The fairly new movement overtaking electronic engineers and developers is open-source hardware and software. This somewhat new open-source culture movement allows for electronic design concepts to become a reality at an exponentially cheaper and faster process.
In this FOSH (Free and open source hardware) process, hardware designs including the mechanical drawings, schematics, BOM (bill of material), PCB layout data, HDL source code, integrated circuit layout data, and the software that drives the hardware are all released under free terms. The companies taking this to the next level is Arduino and Raspberry Pi.
Raspberry Pi was first designed to be cheap and assessable. This pocket-sized computer sells around $40 and is based on Linux’s open-source software, but does not allow for open-source hardware. Arduino then followed suit by offering an open-source electronics platform where you can use open-source hardware and software to make your electronic design concept into an actual product.
One of the leading advantages of using an open-source hardware/software company like Arduino is that now smaller electronic firms can build prototypes much cheaper and faster. Open-source hardware/software can be used anywhere there is a controller. This new technology makes it easier to develop, maintain, and update projects while also being able to find code from other developers rather effortlessly. This is thought to shake up the OEM’s a bit since most of the products that they manufacture can now be built at a cheaper cost. Products including IoT devices, drones, and robotics can now not only be made by anyone, but they can also be customized to fit specific needs.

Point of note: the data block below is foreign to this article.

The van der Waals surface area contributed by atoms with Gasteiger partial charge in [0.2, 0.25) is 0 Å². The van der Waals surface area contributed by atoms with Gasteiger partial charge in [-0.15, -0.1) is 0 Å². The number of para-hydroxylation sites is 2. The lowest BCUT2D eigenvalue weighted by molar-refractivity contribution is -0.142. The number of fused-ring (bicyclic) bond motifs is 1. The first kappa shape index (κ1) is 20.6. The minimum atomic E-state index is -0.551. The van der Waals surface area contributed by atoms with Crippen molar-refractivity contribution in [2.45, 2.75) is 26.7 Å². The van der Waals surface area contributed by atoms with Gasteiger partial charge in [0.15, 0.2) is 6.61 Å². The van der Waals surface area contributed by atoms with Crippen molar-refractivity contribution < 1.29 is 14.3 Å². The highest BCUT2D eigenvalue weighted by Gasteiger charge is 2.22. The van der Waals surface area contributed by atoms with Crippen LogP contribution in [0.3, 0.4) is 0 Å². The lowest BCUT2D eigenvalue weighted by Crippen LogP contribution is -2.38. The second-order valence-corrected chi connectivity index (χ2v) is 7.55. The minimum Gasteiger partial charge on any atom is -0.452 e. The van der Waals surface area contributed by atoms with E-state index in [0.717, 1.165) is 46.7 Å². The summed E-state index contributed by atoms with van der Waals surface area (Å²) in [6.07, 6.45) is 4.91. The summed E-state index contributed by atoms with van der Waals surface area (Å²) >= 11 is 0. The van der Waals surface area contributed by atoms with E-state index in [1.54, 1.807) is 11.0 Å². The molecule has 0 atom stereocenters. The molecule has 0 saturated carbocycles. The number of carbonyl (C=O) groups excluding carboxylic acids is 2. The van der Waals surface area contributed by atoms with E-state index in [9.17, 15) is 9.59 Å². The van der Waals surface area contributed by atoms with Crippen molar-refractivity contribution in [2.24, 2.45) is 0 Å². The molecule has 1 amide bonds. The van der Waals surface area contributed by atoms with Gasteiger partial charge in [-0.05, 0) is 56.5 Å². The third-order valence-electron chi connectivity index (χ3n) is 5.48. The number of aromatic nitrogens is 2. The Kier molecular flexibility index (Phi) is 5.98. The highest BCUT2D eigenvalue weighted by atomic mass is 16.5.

In addition, many people that work on open hardware/software projects are against exclusivity of design. Instead, they pride themselves on using a collaboration of designs by different developers to create a product. For example, today many companies are focused on AI (Artificial Intelligence) technology. Once the power of an open sourcing crowed is unleashed where they are focusing on a common project like this, it will be hard for any one company to compete.
Large companies are starting to use Arduino as well. Last July, NASA launched Black Brant IX, a suborbital sounding rocket to test “wireless-in-space. With the help from Arduino, NASA was able to manage communications between the local wireless network and the long-range satellite uplink. CERN has recently used Arduino to produce a particle accelerator. Arduino controlled the entire system from determining when integration was to occur, to what channel to read the voltage from, and to determine when to collect data based on input signals.
Services from companies like Arduino are also thought to revolutionize education since children can now create whatever they imagine at a fraction of the cost, while being able to collaborate with each other and improve on code that was already developed. Robotic classes in school can now be an affordable concept.
Open-source hardware and software unleashes human innovation like no other. According to Advanced MP Technology’s Chief Information Officer Sam Bigdeli, “It is going to have a significant impact in production, prototyping, and innovation. So now, we are facing an evolution in human ingenuity that is helping innovative people showcase their creativity much simpler, faster, and cheaper than ever.”
Advanced MP Technology is a leading global distributor of electronic components and prides itself on keeping up with the latest and greatest in the technology world. Housing more than one billion components worldwide in ESD-equipped warehouses, we are ready for the exponential advancement that technology brings.